And this is the recipe for inheritance.
That’s the standard. But why this? Why this… mess? And why does it work?
instanceof keyword, before closing with a look at future directions, a tool for exploring these concepts further, and my recommendations.
This is a big topic and we’re going to cover a lot of ground. Be sure to take advantage of the pause and rewind buttons in your video player. You can use the timestamps here to jump to sections of interest.
So, what is an object? Well, it is a set of name/value pairs. In other languages, you might call it a dictionary, or a hash, or maybe an associative array, but fundamentally, it’s key/value pairs. You can use any number of keys with any name, as long as it’s a string, and each string can be associated with any value. Those values can be of any type: any of our basic primitive types, as well as any object type, including functions, and of course, objects themselves.
An important thing to note about objects is that, although primitives are passed by value, objects are passed by reference. Let’s see what that means.
So if we have two variables, named
number2, and we assign a value to
number1—let’s say 3.14 etcetera—and then we copy that variable into
number2, those two values are not connected. So if we change
number1 is unaffected.
Objects, on the other hand, are stored by reference. What that means is that if you assign an object to one of these variables and then we copy that object into a new variable, we’re not copying the object. There’s still only one object. What we’re doing is copying the reference. The pointer. The arrow. So if we change
object1 gets changed as well.
object2.a is 42, but also,
object1.a is 42.
One last thing before we’re done with the basics.
If you ask for a property that isn’t found in an object, you’ll get
undefined as your result back. Now, you can assign
undefined to any property you want. That doesn’t actually delete the property. If for some reason you want to get the property out of the object entirely, you have to use the
delete keyword. Now honestly, in practice, the distinction is usually not that important.
Because functions are just regular objects, you can do everything with them that you can do with a normal object. You can assign properties to them; you can assign them to different variables; and when you do, they’re passed by reference, so you can run that function from its new location by just saying the variable name and parentheses.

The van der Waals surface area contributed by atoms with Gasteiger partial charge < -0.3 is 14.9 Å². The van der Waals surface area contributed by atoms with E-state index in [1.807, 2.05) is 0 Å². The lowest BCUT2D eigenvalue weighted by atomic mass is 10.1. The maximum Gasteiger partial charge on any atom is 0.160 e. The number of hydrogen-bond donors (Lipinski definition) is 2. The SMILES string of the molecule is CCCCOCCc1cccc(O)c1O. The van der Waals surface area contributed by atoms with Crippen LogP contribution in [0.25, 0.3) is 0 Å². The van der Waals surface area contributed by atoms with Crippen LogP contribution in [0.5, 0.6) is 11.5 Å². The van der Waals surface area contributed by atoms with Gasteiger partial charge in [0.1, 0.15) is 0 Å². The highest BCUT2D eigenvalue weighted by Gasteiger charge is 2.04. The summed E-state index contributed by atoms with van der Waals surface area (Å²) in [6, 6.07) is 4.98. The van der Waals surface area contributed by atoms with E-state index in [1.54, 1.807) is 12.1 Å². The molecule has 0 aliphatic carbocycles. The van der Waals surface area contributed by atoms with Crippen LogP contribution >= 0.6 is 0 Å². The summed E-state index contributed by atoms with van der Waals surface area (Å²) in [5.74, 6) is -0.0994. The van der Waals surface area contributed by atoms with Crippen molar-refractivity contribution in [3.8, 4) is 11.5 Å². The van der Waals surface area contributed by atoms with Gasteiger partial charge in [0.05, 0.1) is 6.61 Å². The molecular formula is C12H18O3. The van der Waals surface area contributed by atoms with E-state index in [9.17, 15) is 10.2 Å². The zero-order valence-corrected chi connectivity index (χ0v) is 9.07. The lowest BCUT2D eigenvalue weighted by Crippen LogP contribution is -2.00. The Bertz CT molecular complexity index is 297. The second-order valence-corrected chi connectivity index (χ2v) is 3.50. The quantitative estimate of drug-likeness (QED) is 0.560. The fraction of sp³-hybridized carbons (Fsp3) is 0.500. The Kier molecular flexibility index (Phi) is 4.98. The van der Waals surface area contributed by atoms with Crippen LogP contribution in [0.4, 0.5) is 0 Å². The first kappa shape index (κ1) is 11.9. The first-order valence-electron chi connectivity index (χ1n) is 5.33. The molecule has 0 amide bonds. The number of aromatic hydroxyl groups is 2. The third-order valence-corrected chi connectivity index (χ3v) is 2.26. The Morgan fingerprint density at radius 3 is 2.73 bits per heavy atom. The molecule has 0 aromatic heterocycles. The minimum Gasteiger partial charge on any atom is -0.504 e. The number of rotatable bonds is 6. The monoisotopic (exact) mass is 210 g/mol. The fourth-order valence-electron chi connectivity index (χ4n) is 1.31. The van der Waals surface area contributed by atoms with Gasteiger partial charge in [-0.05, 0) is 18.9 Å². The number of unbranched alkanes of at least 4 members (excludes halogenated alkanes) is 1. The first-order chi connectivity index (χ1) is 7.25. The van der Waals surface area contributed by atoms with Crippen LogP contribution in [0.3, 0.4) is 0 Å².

When you put a function inside of an object, it’s typically called a “method.” You can run methods just like you run any other function by saying
object.methodname and then parentheses.
this keyword to the object that you used. So if you say
this will be set to
myObject. Then when the function returns,
this will be set back to whatever value it had before.
So, if we have
myMethod which returns
this.val, and we call
object1.get(), we’ll get a 42 back. If we call
this will be set to
object2 and we’ll get 3.14159 back. If we just call
this won’t be set to anything in particular. It could be undefined if we’re using strict mode; it could be the global object; it’s really hard to tell for sure.
So you have to be really careful when you’re using
this. If possible, I really recommend that use strict mode whenever you can because that will force
this to be undefined. It won’t prevent mistakes relating to
this, but it will help you catch them more quickly.
If you have a case where you need
this to be a particular value, you can force it by using either
bind(). Now the details of those functions are outside the scope of this episode, but let me show you an example of one of them.
If we say
myMethod.call(), then that will run the
myMethod function and force the
this value to whatever we said. So
myMethod.call(object1) will set
Okay, that’s the basics. Let’s get into some of the more complicated stuff.
It’s pretty rare that you’re going to be defining all of your object from scratch. You’ll typically have some sort of repeated pattern. For example, in this case,
object3 are all using the same function. And rather than define them all separately like that, which would be a maintenance nightmare in the long run, what you can do is use something called “prototypes.”
The way this works is that you can define a single object, and then have other objects inherit from it, or “extend” it. The way you do that is by calling